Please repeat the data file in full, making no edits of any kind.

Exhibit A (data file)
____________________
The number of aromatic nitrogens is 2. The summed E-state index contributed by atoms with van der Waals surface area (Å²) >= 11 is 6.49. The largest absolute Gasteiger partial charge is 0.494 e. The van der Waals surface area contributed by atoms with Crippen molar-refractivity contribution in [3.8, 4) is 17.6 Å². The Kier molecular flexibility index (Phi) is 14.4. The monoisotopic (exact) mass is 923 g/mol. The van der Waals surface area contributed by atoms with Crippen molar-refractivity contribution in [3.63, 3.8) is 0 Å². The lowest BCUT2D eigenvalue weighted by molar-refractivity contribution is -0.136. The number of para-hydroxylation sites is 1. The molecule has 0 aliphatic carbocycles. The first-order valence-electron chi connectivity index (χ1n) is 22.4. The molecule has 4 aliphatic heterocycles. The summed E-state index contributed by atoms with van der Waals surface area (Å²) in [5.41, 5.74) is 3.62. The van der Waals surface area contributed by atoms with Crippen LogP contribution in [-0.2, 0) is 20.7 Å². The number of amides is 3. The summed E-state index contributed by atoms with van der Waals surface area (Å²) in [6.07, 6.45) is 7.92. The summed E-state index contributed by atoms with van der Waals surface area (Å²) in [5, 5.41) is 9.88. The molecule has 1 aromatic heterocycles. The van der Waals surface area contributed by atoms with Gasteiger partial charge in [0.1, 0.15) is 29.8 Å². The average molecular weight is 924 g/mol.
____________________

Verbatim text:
The number of aromatic nitrogens is 2. The summed E-state index contributed by atoms with van der Waals surface area (Å²) >= 11 is 6.49. The largest absolute Gasteiger partial charge is 0.494 e. The van der Waals surface area contributed by atoms with Crippen molar-refractivity contribution in [3.8, 4) is 17.6 Å². The Kier molecular flexibility index (Phi) is 14.4. The monoisotopic (exact) mass is 923 g/mol. The van der Waals surface area contributed by atoms with Crippen molar-refractivity contribution in [3.63, 3.8) is 0 Å². The lowest BCUT2D eigenvalue weighted by molar-refractivity contribution is -0.136. The number of para-hydroxylation sites is 1. The molecule has 0 aliphatic carbocycles. The first-order valence-electron chi connectivity index (χ1n) is 22.4. The molecule has 4 aliphatic heterocycles. The summed E-state index contributed by atoms with van der Waals surface area (Å²) in [5.41, 5.74) is 3.62. The van der Waals surface area contributed by atoms with Crippen LogP contribution in [-0.2, 0) is 20.7 Å². The number of amides is 3. The summed E-state index contributed by atoms with van der Waals surface area (Å²) in [6.07, 6.45) is 7.92. The summed E-state index contributed by atoms with van der Waals surface area (Å²) in [5, 5.41) is 9.88. The molecule has 1 aromatic heterocycles. The van der Waals surface area contributed by atoms with Gasteiger partial charge in [0.1, 0.15) is 29.8 Å². The average molecular weight is 924 g/mol.